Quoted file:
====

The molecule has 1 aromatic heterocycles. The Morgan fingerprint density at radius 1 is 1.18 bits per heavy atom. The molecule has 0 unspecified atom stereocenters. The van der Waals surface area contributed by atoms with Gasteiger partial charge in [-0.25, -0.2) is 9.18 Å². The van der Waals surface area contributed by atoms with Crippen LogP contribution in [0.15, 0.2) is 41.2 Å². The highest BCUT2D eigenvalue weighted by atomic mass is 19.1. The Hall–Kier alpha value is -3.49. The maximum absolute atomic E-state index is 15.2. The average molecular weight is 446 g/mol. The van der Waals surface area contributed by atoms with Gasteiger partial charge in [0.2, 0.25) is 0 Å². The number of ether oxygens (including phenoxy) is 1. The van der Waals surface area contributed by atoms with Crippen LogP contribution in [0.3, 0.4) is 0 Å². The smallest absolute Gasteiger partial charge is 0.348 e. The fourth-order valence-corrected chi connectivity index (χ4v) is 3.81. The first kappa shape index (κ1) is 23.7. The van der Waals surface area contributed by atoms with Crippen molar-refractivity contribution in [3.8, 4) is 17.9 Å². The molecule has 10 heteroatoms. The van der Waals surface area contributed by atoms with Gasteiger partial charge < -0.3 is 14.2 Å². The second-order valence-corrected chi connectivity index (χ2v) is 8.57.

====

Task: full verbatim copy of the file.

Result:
The molecule has 1 aromatic heterocycles. The Morgan fingerprint density at radius 1 is 1.18 bits per heavy atom. The molecule has 0 unspecified atom stereocenters. The van der Waals surface area contributed by atoms with Gasteiger partial charge in [-0.25, -0.2) is 9.18 Å². The van der Waals surface area contributed by atoms with Crippen LogP contribution in [0.15, 0.2) is 41.2 Å². The highest BCUT2D eigenvalue weighted by atomic mass is 19.1. The Hall–Kier alpha value is -3.49. The maximum absolute atomic E-state index is 15.2. The average molecular weight is 446 g/mol. The van der Waals surface area contributed by atoms with Gasteiger partial charge in [0.2, 0.25) is 0 Å². The number of ether oxygens (including phenoxy) is 1. The van der Waals surface area contributed by atoms with Crippen LogP contribution in [0.3, 0.4) is 0 Å². The smallest absolute Gasteiger partial charge is 0.348 e. The fourth-order valence-corrected chi connectivity index (χ4v) is 3.81. The first kappa shape index (κ1) is 23.7. The van der Waals surface area contributed by atoms with Crippen molar-refractivity contribution in [3.8, 4) is 17.9 Å². The molecule has 10 heteroatoms. The van der Waals surface area contributed by atoms with Gasteiger partial charge < -0.3 is 14.2 Å². The second-order valence-corrected chi connectivity index (χ2v) is 8.57.